With more than 5,500 breweries operating in the United States, brewers are finding it can be harder than ever to choose original, memorable names for their beers. But they’re also learning that picking a too-clever name can lead to legal issues — and two recent decisions have been handled very differently.
Take Lineup Brewing. Last year, the Brooklyn brewery released a limited-edition German pilsner called Bïeryoncé. “As a Hispanic, female run business, I am very inspired by her so I thought I’d pay homage,” Lineup owner Katarina Martinez told Pitchfork. A second batch was released Nov. 30, but this time, the beer’s name — and its black-and-pink can label, clearly modeled after the cover of Beyonce’s 2013 self-titled album — inspired a cease-and-desist letter from Beyonce’s lawyers, Pitchfork reported yesterday. “Moving forward, our German Pilsner will be called “Kätariná” paying homage to our badass female brewer and owner,” the brewery announced on its Instagram page, before adding “We’re still huge @beyonce fans.”
Cans of Bïeryoncé can still be found at New York City beer bars, so Instagram them while you can.
Things were a bit less serious last week at Modist Brewing Company in Minneapolis, where the brewery threw a party to celebrate the introduction of Dilly Dilly Mosaic Double IPA. It’s obviously named after the nonsense toast from those medieval Bud Light commercials so beloved by National Football League announcers and Pittsburgh Steelers quarterback Ben Roethlisberger. It’s also pretty obvious that Anheuser-Busch would have filed for a trademark on the phrase. (They did.)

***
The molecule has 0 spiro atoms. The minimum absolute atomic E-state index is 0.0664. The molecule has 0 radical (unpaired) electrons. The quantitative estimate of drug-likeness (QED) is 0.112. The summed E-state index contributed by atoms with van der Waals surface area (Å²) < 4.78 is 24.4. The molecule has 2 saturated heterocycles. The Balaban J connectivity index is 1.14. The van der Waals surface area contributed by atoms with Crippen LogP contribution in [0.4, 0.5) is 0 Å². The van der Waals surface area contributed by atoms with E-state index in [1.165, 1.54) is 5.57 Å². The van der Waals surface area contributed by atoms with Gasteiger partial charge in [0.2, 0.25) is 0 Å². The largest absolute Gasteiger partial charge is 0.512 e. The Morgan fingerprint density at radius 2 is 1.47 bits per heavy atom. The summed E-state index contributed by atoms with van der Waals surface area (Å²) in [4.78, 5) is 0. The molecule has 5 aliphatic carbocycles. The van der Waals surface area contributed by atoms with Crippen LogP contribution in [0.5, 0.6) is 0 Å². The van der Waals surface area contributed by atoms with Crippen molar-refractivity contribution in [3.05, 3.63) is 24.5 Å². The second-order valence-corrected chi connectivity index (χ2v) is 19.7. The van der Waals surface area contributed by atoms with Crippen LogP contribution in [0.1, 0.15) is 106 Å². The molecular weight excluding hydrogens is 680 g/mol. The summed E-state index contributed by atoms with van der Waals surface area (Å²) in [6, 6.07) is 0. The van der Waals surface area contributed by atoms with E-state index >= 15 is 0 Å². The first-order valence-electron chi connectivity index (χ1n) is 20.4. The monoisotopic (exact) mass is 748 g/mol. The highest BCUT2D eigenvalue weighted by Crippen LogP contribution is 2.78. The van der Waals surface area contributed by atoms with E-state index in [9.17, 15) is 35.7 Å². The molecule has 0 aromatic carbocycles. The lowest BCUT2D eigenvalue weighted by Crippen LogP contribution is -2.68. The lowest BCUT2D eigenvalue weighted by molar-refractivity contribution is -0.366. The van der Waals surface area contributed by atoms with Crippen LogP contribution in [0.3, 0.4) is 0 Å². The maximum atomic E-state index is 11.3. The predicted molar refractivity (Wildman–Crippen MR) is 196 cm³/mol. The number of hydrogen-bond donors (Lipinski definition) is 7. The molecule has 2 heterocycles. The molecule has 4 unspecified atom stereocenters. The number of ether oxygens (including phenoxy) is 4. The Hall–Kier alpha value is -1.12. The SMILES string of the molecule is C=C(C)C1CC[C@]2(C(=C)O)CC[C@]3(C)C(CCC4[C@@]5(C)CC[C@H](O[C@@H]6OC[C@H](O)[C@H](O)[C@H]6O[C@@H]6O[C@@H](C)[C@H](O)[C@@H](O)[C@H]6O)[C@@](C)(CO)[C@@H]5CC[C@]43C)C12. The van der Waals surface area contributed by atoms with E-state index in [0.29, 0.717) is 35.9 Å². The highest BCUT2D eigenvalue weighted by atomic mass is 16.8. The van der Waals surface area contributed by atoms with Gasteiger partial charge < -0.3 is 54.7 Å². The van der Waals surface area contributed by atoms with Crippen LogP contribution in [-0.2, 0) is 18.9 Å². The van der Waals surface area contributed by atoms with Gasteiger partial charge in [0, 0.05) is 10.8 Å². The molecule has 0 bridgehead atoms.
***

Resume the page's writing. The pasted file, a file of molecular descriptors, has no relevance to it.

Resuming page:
Bud Light sent representatives to Modist’s event. But instead of handing the brewery owners a stuffy legal document, a town crier in medieval garb read a statement printed on a scroll. It thanked Modest for their tribute, but added: “However, ‘Dilly Dilly’ is the motto of our realm, so we humbly ask that you keep this to a limited-edition, one-time-only run. This is by order of the king. Disobedience shall be met with additional scrolls, then a formal warning, and finally, a private tour of the Pit of Misery.” (The “pit of misery” is the torture chamber in the series of Bud Light commercials.)
Modist put the video on its Facebook page, where it went viral — so much so that they’ve had to put up a blog post denying that they cooked up the scheme with Bud Light to generate publicity.
In exchange for dropping the name, however, Anheuser-Busch threw in a pair of Super Bowl tickets for Modist employees. Now, if only Beyoncé could do something similar for Lineup Brewing.